Volume 1 Issue 1

2016-12-30 Review Article

Promising Future in the Detection of Oral Cancer by Using Advance Screening Technology

Review

Oral cancer has a tendency to be detected at late stage which is detrimental to the patients because of its high mortality and morbidity rates (survival rate 15-50% [1]). The incidence of oral cancer worldwide is approximately 3% of all malignancies, thus creating a significant worldwide health problem [2]. The most common form of oral cancer is squamous cell carcinoma (SCC), which accounts for 96% of all cancers of the oral cavity [3]. Oral squamous cell carcinoma (OSCC) and oropharyngeal and pharyngeal SCC is the sixth most common malignancy in the world today [4]. Oral cancer has a mean survival rate of five years, which is much lower than other cancers [5]. Early detection will allow oral cancer to be 90% curable and less cost effective for treatment [6].

Early detection of oral cancer is therefore important to reduce the incidence of mortality of fatal disease. Methods that are available for early detection involves being knowledgeable in oral cancer’s etiology, methods for detecting and examination which require for the clinician to follow the advancement of the methods of detection. Competent, well-educated oral health care providers are needed to provide proper oral cancer screening examinations, for early oral, head, and neck cancer detection. The detection rate of OSCC screening is only 0.12% [7]. Therefore, we focused on the important of advanced screening and detecting methods for early diagnosis of oral premalignant and malignant lesions.

Tobacco use and alcohol consumption are regarded as the main risk factors for oral squamous cell carcinoma (OSCC) table 1, while human papilloma virus (HPV) infection is emerging as the leading risk factor in cancers of the oropharynx. One study of 143 patients found HPV-16 present in 16.8% of head and neck squamous cell carcinomas [8].

Abstract Read Full Article HTML DOI: 10.29328/journal.johcs.1001003 Cite this Article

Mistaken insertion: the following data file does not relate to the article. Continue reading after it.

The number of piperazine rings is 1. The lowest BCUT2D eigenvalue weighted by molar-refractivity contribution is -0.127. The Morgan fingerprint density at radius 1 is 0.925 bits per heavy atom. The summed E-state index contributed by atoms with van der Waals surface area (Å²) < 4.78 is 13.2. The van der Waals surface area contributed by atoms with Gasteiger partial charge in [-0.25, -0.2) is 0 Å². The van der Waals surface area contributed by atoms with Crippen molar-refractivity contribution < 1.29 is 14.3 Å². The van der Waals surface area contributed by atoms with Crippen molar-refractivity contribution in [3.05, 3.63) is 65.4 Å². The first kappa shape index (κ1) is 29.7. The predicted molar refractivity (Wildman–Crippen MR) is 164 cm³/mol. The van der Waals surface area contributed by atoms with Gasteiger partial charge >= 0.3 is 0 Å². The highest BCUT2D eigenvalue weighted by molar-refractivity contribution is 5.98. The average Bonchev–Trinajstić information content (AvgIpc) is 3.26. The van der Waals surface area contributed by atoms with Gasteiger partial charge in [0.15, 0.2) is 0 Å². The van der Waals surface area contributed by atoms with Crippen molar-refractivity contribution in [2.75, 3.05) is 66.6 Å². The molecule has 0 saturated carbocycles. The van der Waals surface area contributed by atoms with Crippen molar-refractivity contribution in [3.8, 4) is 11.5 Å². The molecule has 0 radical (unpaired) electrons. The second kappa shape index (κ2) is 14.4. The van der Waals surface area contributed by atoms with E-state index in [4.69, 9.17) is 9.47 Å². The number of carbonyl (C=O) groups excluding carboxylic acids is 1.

2016-12-15 Letter to the Editor

Evaluation of ImageJ for Relative Bone Density Measurement and Clinical Application

ABSTRACT

The main method for evaluation of healing processes of the jaws in oral and maxillofacial surgery are radiological diagnostics. Quantitative description is possible by measuring the relative bone density, which puts the mean grey value of a certain area in relation to the surrounding bone tissue. In this research the intra- and interindividual variability is determined for this method and a standard operation procedure is elaborated.

Therefore ten panoramic radiographs of typical surgical indications in oral a maxillofacial surgery were analyzed by three different members of the workgroup, five times each. The measurements were analyzed with descriptive and comparative statistical methods.

The mean coefficient of variation was 2.972% ± 2.361%. The measurements of defect regions were more consistent (2.252% ± 1.928%) than the measurements of surrounding bone (3.691% ± 2.626%). The analysis of variance did not show a statistically significant influence of the different raters to the measurements (ANOVA, Pr>F = 0.9462).

Following the standard operation procedure this method seems to be an easy, cheap and close to practice way to visualize healing process of the jaws. Especially in the mandibula, but also in the maxilla with special reconsideration of the sinus-region, it seems to be suitable.

Abstract Read Full Article HTML DOI: 10.29328/journal.johcs.1001002 Cite this Article

2016-11-30 Research Article

Infection Control Mechanisms Employed by Dental Laboratories to Prevent Infection of their Dental Technicians/Technologists

ABSTRACT

Objective: The aim of the study was to determine the compliance to infection control of various dental laboratories in Durban.

Study design: This was a qualitative survey.

Setting: Dental laboratories in Durban area, South Africa.

Subject: Registered laboratory technicians.

Study methodology: Convenient random sampling method was used.

Results: There was poor compliance to infection control procedures by most dental laboratories. Majority, 66.67%, of the dental laboratories relied on dental clinics for disinfection of dental impressions; therefore, they did not disinfect the impressions. On the other hand, only 33.33% carried out disinfection of dental impressions on their own. A high number (53.3%) of the respondents had disinfection areas within their dental laboratories, 6.7% had no disinfection areas while 40% depended upon dental clinics for all disinfections. About 60% of the dental technicians had valid vaccinations against Hepatitis B Virus while 40% had no vaccination against HBV.

Conclusion: The results of this study indicated that there was substantial nonconformity to infection control measure in all dental laboratories. There should be comprehensive inspection of dental laboratories prior to licensing and thereafter by the South African Dental Technician Council’s inspectors to ensure that all dental laboratories comply with the various infection control measures.

 

Conclusion: The results of this study indicated that there was substantial nonconformity to infection control measure in all dental laboratories. There should be comprehensive inspection of dental laboratories prior to licensing and thereafter by the South African Dental Technician Council’s inspectors to ensure that all dental laboratories comply with the various infection control measures.

Abstract Read Full Article HTML DOI: 10.29328/journal.johcs.1001001 Cite this Article

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